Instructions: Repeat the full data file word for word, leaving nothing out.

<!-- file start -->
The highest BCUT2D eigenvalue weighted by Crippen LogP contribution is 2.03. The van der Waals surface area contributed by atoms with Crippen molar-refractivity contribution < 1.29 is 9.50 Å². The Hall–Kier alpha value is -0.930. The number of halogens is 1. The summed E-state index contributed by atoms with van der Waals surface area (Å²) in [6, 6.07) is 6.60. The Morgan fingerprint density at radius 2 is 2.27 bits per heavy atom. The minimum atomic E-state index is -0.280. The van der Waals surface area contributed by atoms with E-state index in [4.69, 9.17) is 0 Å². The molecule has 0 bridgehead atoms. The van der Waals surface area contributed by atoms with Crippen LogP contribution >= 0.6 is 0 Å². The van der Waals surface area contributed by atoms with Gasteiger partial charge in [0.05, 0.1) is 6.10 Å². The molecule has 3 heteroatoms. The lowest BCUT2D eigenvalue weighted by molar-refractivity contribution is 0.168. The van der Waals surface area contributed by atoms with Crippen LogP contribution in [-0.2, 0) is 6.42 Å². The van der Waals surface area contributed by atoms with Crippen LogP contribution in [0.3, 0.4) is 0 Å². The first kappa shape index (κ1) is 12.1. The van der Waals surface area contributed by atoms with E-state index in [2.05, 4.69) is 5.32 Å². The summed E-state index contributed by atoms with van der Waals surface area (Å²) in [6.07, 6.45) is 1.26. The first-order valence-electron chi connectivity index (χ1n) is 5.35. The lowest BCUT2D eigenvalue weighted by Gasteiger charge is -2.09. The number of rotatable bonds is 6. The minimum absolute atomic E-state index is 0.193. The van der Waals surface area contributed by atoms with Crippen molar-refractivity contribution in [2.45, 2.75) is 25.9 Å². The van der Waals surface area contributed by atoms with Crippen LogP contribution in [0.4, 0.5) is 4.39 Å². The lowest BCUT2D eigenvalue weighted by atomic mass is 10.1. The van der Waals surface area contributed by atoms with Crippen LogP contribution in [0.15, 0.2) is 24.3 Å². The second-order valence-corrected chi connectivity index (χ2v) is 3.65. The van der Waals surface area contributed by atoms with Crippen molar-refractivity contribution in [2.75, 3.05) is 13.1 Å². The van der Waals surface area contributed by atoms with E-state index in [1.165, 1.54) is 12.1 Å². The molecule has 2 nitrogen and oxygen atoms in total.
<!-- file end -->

The highest BCUT2D eigenvalue weighted by Crippen LogP contribution is 2.03. The van der Waals surface area contributed by atoms with Crippen molar-refractivity contribution < 1.29 is 9.50 Å². The Hall–Kier alpha value is -0.930. The number of halogens is 1. The summed E-state index contributed by atoms with van der Waals surface area (Å²) in [6, 6.07) is 6.60. The Morgan fingerprint density at radius 2 is 2.27 bits per heavy atom. The minimum atomic E-state index is -0.280. The van der Waals surface area contributed by atoms with E-state index in [4.69, 9.17) is 0 Å². The molecule has 0 bridgehead atoms. The van der Waals surface area contributed by atoms with Crippen LogP contribution >= 0.6 is 0 Å². The van der Waals surface area contributed by atoms with Gasteiger partial charge in [0.05, 0.1) is 6.10 Å². The molecule has 3 heteroatoms. The lowest BCUT2D eigenvalue weighted by molar-refractivity contribution is 0.168. The van der Waals surface area contributed by atoms with Crippen LogP contribution in [-0.2, 0) is 6.42 Å². The van der Waals surface area contributed by atoms with Crippen LogP contribution in [0.3, 0.4) is 0 Å². The first kappa shape index (κ1) is 12.1. The van der Waals surface area contributed by atoms with E-state index in [2.05, 4.69) is 5.32 Å². The summed E-state index contributed by atoms with van der Waals surface area (Å²) in [6.07, 6.45) is 1.26. The first-order valence-electron chi connectivity index (χ1n) is 5.35. The lowest BCUT2D eigenvalue weighted by Gasteiger charge is -2.09. The number of rotatable bonds is 6. The minimum absolute atomic E-state index is 0.193. The van der Waals surface area contributed by atoms with Crippen molar-refractivity contribution in [2.45, 2.75) is 25.9 Å². The van der Waals surface area contributed by atoms with Crippen LogP contribution in [0.4, 0.5) is 4.39 Å². The lowest BCUT2D eigenvalue weighted by atomic mass is 10.1. The van der Waals surface area contributed by atoms with Crippen LogP contribution in [0.15, 0.2) is 24.3 Å². The second-order valence-corrected chi connectivity index (χ2v) is 3.65. The van der Waals surface area contributed by atoms with Crippen molar-refractivity contribution in [2.75, 3.05) is 13.1 Å². The van der Waals surface area contributed by atoms with E-state index in [1.165, 1.54) is 12.1 Å². The molecule has 2 nitrogen and oxygen atoms in total.